Energy Star CW Levelsgreenspun.com : LUSENET : Implications of new federal standards : One Thread
I think the primary concern surrounding this Agreement has to do with the new CW Energy Star levels. It is clear that the tranisition has not been completely thought through. Some of the things I am trying to sort out include: 1. Is the new ES level of 1.26 MEF using the J1 test procedure? Everyone "thinks" it is, but no one can confirm this, not even DOE at this point. It makes a difference!
2. When is the effective date? The DOE notification stated Jan. 1, 2001, but some of the manufacturers state that is still in negotiation and could be July 1, 2001.
3. Since the mfrs agreed to submit WF to Energy Star, will they post that information on their web site?
4. How will the mfrs submit this data to Energy Star? Will it be through FTC, in which case they will need to submit a petition to do so? Or will it be voluntary similar to the process they undergo with the CEE qualified list?
I am continuing to investigate these issues and will keep all posted of any developments. In the meantime, any knee jerk reactions?
-- Dana Banks (firstname.lastname@example.org), June 23, 2000
I repost words that got filed under a misleading title.
I think we should celebrate the recent agreement on new clothes washer standards because our efforts contributed to bringing about a concrete change in the market place. However, we should also acknowledge that the new standard falls short of the mark for which we aimed just a few years ago. If, as Charlie Stevens believes, a significant number of actitator-type machines survive the 1.26 MEF cut of 2007, we will face very tough sledding if we advocate for even higher minimum efficiencies. More about that at another time. For now I think we need to concern ourselves with what we can do to promote resource efficiency between now and 2007 and beyond.
Got any ideas?
-- Yen Chin (email@example.com), June 28, 2000.
Hi. I've been doing a bit of homework in preparation for changes to the specifications for clothes washers for our tax credit program. The changes will take place on January 1, 2001, no matter what happens to energy star. It's my intention right now to require both a minimum MEF, based on the J1 test procedure, and a maximum water factor. Most top loading, vertical axis machines, with the exception of the new Kenmore Elite, will be screened out. The MEF I may use is the second tier Energy Star number of 1.42.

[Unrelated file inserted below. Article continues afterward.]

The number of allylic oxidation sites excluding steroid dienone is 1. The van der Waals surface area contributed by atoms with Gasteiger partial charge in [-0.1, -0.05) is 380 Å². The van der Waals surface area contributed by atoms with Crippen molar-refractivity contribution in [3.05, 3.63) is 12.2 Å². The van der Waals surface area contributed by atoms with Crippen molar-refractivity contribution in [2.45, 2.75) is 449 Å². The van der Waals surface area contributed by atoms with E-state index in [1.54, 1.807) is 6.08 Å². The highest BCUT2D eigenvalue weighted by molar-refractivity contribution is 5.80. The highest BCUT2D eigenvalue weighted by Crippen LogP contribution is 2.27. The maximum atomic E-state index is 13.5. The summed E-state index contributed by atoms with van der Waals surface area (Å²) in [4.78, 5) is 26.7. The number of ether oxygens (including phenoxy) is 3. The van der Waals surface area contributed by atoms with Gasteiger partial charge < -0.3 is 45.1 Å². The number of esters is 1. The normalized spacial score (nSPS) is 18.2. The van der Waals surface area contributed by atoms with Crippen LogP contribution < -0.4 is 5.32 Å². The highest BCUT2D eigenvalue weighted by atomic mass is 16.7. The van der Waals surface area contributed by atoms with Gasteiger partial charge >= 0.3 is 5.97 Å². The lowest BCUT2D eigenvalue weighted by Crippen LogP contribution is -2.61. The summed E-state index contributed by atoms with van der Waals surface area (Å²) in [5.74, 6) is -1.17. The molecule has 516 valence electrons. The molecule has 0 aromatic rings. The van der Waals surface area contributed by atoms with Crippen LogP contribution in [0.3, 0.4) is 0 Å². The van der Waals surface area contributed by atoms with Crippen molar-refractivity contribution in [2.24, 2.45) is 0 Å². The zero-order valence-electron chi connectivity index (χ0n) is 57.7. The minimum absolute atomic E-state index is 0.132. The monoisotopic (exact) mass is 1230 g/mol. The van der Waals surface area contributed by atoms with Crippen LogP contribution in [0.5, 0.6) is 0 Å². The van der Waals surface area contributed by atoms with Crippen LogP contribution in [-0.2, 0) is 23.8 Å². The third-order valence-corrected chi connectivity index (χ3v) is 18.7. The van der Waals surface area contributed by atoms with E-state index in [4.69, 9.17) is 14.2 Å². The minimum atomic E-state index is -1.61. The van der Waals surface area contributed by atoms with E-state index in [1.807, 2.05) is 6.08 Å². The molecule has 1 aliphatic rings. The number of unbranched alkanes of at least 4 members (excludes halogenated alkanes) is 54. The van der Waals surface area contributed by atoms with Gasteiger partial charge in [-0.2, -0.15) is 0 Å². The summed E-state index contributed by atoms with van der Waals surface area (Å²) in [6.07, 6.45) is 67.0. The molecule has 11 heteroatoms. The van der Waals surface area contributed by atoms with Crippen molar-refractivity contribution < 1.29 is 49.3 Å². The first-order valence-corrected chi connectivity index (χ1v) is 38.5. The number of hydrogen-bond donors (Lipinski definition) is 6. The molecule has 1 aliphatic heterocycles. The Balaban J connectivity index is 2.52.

I talked to John Kurtz of Whirlpool specifically about the test method assumed for meeting the new standard and Energy Star requirements, and he is under the impression that it's definitely the J1 version. There is some discussion of when the Energy Star levels will go into effect, but I believe it will be January 1, 2001 for clothes washers, even if it's later than that for refrigerators (which it might be - March 1st or April 1st are dates being discussed now).
Our new refrigerator specification for tax credits will be 15% better than the 2001 standard. It has to be that high to even justify a transaction. I'll be looking at the dishwasher spec, too, but that may or may not change. I will likely add split system heat pumps and air conditioners to the program, at a very high SEER level (15) and with a very high EER requirement, as well (13+). There will likely be a second tier at SEER 16 and EER 14. This means that for our purposes here, Energy Star will be virtually irrelevant for the State of Oregon and its programs. That's not to say that some utilities or utility consortia won't be using it, but we feel very strongly that it's time to send DOE and others a much stronger message about what's needed in standards. It's not just about the level of the standard, but it's also about how the standard is specified. For us, water savings are critical in clothes washers, and EER is critical in air conditioning systems. It's time. More soon. Do let us know what you all are doing. And see you in Portland in September. CMS
-- Charlie Stephens (firstname.lastname@example.org), July 12, 2000.
Charlie's posting touches on a much wider range of topics than the thread contained originally. I'm going to try to contain my response within what I take to be the original bounds but may not succeed.
Expected changes in the Federal Energy Efficiency Standards for clothes washers create significant challenges for those of us who operate rebate-based programs (and I consider tax credits to fall into the realm of rebates). This is because, for all our talk of market transformation, we continue to have to answer to the gods of levelized cost and other DSM-type cost-effectiveness criteria.
When the first bump up in the standard kicks in, the incremental savings for current CEE listed machines decreases significanly. For me in Seattle where marginal values of energy remain relatively low and frequency of use is typically just over half the national average, a $50 rebate will translate into a resouce acquistion cost of about 70 mils, and ugly figure to my masters.
The CEE list has served me well in the past. Consequently, I have strong reservations about setting clothes washer program qualifications that employ a yardstick different from such a list. 1.42MEF with J1 testing may work fine for Charlie, but I may need 1.55MEF or some other level. The absence of single repository can add too much chaos even for me.
Gotta run, but I'll send more words next week.
-- Yen Chin (email@example.com), July 13, 2000.